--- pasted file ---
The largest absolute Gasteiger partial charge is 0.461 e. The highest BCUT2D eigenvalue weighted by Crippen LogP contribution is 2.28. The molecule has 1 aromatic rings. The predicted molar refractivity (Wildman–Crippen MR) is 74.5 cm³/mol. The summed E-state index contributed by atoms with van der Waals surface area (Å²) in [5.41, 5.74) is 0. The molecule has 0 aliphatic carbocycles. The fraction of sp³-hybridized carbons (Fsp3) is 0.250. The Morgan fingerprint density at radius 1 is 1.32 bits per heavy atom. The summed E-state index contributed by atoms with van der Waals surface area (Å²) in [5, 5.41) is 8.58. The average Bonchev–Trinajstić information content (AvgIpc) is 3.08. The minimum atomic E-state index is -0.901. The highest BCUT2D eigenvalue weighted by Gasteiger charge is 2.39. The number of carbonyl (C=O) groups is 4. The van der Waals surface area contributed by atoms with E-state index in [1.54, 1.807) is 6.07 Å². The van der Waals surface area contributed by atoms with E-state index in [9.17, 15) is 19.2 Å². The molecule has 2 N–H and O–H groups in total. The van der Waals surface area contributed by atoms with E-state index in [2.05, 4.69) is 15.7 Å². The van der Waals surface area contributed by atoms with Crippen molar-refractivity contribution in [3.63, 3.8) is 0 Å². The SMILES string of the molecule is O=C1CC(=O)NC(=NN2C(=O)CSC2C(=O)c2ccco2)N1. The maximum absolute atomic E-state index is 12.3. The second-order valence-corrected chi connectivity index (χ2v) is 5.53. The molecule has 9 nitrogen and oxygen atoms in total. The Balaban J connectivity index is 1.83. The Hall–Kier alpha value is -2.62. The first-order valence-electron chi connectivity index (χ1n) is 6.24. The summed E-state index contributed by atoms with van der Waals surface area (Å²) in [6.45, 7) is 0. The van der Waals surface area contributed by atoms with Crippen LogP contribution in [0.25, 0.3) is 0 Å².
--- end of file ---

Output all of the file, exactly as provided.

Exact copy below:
The largest absolute Gasteiger partial charge is 0.461 e. The highest BCUT2D eigenvalue weighted by Crippen LogP contribution is 2.28. The molecule has 1 aromatic rings. The predicted molar refractivity (Wildman–Crippen MR) is 74.5 cm³/mol. The summed E-state index contributed by atoms with van der Waals surface area (Å²) in [5.41, 5.74) is 0. The molecule has 0 aliphatic carbocycles. The fraction of sp³-hybridized carbons (Fsp3) is 0.250. The Morgan fingerprint density at radius 1 is 1.32 bits per heavy atom. The summed E-state index contributed by atoms with van der Waals surface area (Å²) in [5, 5.41) is 8.58. The average Bonchev–Trinajstić information content (AvgIpc) is 3.08. The minimum atomic E-state index is -0.901. The highest BCUT2D eigenvalue weighted by Gasteiger charge is 2.39. The number of carbonyl (C=O) groups is 4. The van der Waals surface area contributed by atoms with E-state index in [1.54, 1.807) is 6.07 Å². The van der Waals surface area contributed by atoms with E-state index in [9.17, 15) is 19.2 Å². The molecule has 2 N–H and O–H groups in total. The van der Waals surface area contributed by atoms with E-state index in [2.05, 4.69) is 15.7 Å². The van der Waals surface area contributed by atoms with Crippen molar-refractivity contribution in [3.63, 3.8) is 0 Å². The SMILES string of the molecule is O=C1CC(=O)NC(=NN2C(=O)CSC2C(=O)c2ccco2)N1. The maximum absolute atomic E-state index is 12.3. The second-order valence-corrected chi connectivity index (χ2v) is 5.53. The molecule has 9 nitrogen and oxygen atoms in total. The Balaban J connectivity index is 1.83. The Hall–Kier alpha value is -2.62. The first-order valence-electron chi connectivity index (χ1n) is 6.24. The summed E-state index contributed by atoms with van der Waals surface area (Å²) in [6.45, 7) is 0. The van der Waals surface area contributed by atoms with Crippen LogP contribution in [0.25, 0.3) is 0 Å².